Trump declares a national emergency
President Donald Trump declared a national emergency on Friday which he said "will open up access to up to $50 billion" to fight the novel coronavirus.
Trump also announced private sector partnerships to "accelerate our capacity to test for the coronavirus."
Fauci: 'We have not peaked yet'
Following two days of testimony before the House Oversight Committee, Fauci gave a warning on ABC's "Good Morning America" Friday that he has made before as the coronavirus continues to spread: "It gets worse before it gets better."
"It will be at least a matter of several weeks. It's unpredictable, but if you look at historically how these things work, it will likely be anywhere from a few weeks to up to eight weeks," Fauci said. "I hope it's going to be in the earlier part, two, three, four weeks, but it's impossible to make an accurate prediction."
Pelosi: Agreement is 'near' with White House on aid package
Earlier, Pelosi said that she and the Trump administration were close to agreement on a coronavirus aid package to reassure anxious Americans by providing sick pay, free testing and other resources, hoping to calm teetering financial markets amid the mounting crisis.
“We have -- are near -- to an agreement,” Pelosi said, emerging from her office at the Capitol late Thursday night.
Mnuchin tells worried investors 'don't stare at the screen'
When asked Friday what his message is for Americans -- especially those close to retirement -- who are worried as they look at their 401Ks this morning, Mnuchin sought to project calm amid the economic turmoil caused by the coronavirus.
“Don't stare at the screen, okay,” Mnuchin said, in offering advice. “It will be higher or a year from now, as I said, people who weathered the crash in 1987, people who weathered the financial crisis. For long term investors, the US is the best place to invest in the world.”
Mnuchin repeatedly noted that what the U.S. is facing today is "not the financial crisis," describing it as a temporary situation, but said the White House is looking at taking major stimulus actions to help Americans through this time.
“I can assure you, the president is determined, we will do whatever we need. I think the president is looking at a major stimulus package, whether it's through the payroll tax cut or through another means of delivering liquidity to hard working Americans,” said Mnuchin.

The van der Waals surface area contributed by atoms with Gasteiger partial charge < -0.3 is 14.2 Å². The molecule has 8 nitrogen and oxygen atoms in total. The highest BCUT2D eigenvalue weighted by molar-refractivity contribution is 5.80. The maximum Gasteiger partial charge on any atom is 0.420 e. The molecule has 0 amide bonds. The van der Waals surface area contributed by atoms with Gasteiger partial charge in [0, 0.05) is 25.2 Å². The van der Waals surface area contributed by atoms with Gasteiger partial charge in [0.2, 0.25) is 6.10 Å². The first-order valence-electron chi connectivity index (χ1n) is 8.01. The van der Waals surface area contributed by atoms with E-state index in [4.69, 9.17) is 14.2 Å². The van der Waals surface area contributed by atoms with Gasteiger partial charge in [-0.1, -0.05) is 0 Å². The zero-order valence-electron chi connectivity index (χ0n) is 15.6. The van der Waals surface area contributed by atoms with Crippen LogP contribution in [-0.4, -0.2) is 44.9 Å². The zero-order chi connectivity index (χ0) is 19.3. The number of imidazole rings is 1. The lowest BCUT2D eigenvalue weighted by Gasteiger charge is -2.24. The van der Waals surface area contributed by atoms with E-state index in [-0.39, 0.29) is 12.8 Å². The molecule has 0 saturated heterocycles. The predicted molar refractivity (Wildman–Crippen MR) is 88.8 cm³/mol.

As the administration nears a deal with Pelosi on a COVID-19 aid package, Mnuchin described it as just the "second inning" in a baseball game.
“I think we view this as this is the second inning in a baseball game. The first inning was the $8 billion bill, this is the second inning,” said, Mnuchin, who said the plan to “come quickly back” to Congress on issues facing the airline industry.
His comments illustrate a major shift tone from the administration from just a week ago, when the president's top economic adviser Larry Kudlow said the administration at that time was not considering any sweeping stimulus measures.
Australian official tests positive for COVID-19 after meeting with AG Barr Ivanka Trump
Australia's minister for Home Affairs, Peter Dutton, said Friday he's contracted coronavirus, one week after he was seen meeting with Attorney General Bill Bar and President Trump's daughter in Washington, D.C.
Department of Justice spokeswoman told ABC News that while Barr is "staying home" Friday, "the AG is feeling great and not showing any symptoms," adding that the "CDC is not recommending he be tested at this point."
The news comes one day after Trump said he is "not concerned" that an aide to the Brazilian president tested positive for COVID-19 days after he attended dinner with Trump at his Florida resort.
ABC News' John Santucci, Katherine Faulders, Josh Margolin, Jordyn Phelps, John Parkinson, Alex Mallin, Anne Flaherty and Lauren Lantry contributed to this report.